Vegetarian Pho (Pho Chay)

I have been meaning to put together a complete recipe index for a long time. I’m happy to say that I finally got it done. While I was categorizing all of the recipes, I was reminded of some of my favorites, and I ended up getting a huge craving for pho.

vegetarian pho

I first made pho (pronounced “fuh”) for the Daring Cooks, with brilliant Jaden at the helm. If you are not familiar with it, pho is a traditional Vietnamese soup that is usually made from a long-simmered beef stock that is enhanced with toasted spices. It is served with different cuts of meat, various vegetables, herbs, rice noodles and flavorful accompaniments that are generally quite spicy.

It is possible to make pho without the beef, of course. I’ve made both chicken and turkey pho for this blog, and I’ve seen fish and seafood pho recipes, as well.

Since I only had homemade vegetable stock on hand this time, though, I decided to create a vegetarian version of pho (pho chay).

Just so you know, I didn’t consult a recipe when I made this vegetarian pho. I used what I had on hand, and it’s a very pan-Asian rendition. There’s a little hint of Japan with the edamame, a bit of China with the bok choy, and I used Indonesian ketjap manis and sriracha sauces. Ketjap manis is a dark, sweet, and very flavorful soy sauce. It may be available in the Asian section of your grocery store, or check in an Asian market or order online. If you don’t have it, substitute wheat-free soy sauce and add some brown sugar (try 1 tablespoon of each, taste, and add more if needed).

I am pleased to say this soup is extremely tasty as well as healthy: it is gluten-free, contains protein in the form of the edamame, and is loaded with calcium from the greens.

When I took the pictures, I completely forgot about the cilantro. It’s optional in the recipe, but it is highly suggested. You could also garnish with chopped mint and/or basil, and raw bean sprouts would be a nice touch thrown in at the end, too.
I am not a big fan of tofu or meat substitutes made from wheat, etc., but if those are your thing, feel free to add them to your pho.

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vegan pho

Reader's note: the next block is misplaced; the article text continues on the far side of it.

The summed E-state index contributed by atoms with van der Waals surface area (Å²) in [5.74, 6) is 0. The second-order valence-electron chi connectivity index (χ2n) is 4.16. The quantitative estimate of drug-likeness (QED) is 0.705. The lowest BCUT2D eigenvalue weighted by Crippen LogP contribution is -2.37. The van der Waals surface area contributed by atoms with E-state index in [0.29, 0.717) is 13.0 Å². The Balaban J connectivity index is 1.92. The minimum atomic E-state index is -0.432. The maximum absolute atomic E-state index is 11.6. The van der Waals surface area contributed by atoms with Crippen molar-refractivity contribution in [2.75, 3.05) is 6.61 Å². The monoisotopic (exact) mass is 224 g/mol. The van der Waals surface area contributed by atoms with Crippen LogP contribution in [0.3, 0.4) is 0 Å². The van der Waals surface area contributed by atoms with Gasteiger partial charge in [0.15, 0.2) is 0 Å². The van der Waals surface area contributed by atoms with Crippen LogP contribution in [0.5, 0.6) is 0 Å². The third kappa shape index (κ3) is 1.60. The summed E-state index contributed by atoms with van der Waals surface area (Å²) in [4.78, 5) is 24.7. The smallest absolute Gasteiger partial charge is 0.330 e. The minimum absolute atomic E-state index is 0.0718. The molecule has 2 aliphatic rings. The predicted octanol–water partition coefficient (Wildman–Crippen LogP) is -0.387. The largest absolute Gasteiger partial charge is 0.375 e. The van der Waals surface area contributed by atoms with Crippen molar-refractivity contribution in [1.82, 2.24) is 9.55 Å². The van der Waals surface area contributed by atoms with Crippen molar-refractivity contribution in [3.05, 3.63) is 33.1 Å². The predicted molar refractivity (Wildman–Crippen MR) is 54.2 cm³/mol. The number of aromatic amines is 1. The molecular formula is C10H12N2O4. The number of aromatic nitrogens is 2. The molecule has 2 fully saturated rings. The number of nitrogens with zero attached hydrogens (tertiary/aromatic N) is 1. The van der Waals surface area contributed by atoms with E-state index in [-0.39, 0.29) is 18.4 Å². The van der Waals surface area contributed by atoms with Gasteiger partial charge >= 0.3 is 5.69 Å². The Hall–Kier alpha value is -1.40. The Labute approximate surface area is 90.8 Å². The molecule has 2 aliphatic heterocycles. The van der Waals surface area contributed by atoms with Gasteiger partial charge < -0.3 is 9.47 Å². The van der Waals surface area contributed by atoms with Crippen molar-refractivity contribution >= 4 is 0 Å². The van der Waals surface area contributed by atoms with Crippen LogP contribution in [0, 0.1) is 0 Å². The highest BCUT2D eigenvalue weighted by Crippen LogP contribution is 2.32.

This post is linked to Slightly Indulgent Tuesday over at Simply Sugar and Gluten-Free!

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Vegan/Vegetarian Pho Recipe

inspired by Jaden of Steamy Kitchen
Serves 2


  • * 2 tablespoons coriander seeds
  • * 4 whole cloves
  • * 4 whole star anise
  • * 1 cinnamon stick
  • * 1 quart vegetable stock preferably homemade
  • * 1 small onion peeled and quartered
  • * one 3-inch chunk of ginger peeled and smashed with side of knife
  • * 2 tablespoons ketjap manis dark and sweet Indonesian soy sauce
  • * 2 cups chopped bok choy
  • * 1 cup frozen shelled edamame
  • * approx. 2 oz. rice noodles or cellophane/bean thread noodles
  • * 1-2 tablespoon cilantro chopped- for garnish (optional)
  • * 1-2 tablespoon chopped green onions white parts only, minced- for garnish (optional)
  • * 1/2 lime cut into wedges
  • * Sriracha chili sauce to taste


  • 1. Heat a cast-iron skillet or frying pan over medium heat. Add the coriander seeds, cloves, star anise, and cinnamon stick and toast until fragrant, about 3-4 minutes. Immediately spoon out the spices into a bowl to avoid burning them and set aside.
  • 2. In a large pot, add the toasted spices and all ingredients from stock through ketjap manis and bring to a boil. Reduce the heat to medium-low and let simmer for 20 minutes.
  • 3. Taste the broth and add more ketjap manis, if needed. Strain the broth, reserving the solids. Chop the onion and ginger and add them back to the pot with the bok choy and edamame and cook for 4-5 more minutes. Remove from heat.
  • 4. Add the noodles and allow to sit for a few minutes while they soften.
  • 5. To serve, ladle the broth into bowls. Divide the bok choy, edamame, and noodles evenly into each bowl. Sprinkle on the garnishes and add sriracha to taste. Squeeze lime juice to taste over the top of your bowl before eating.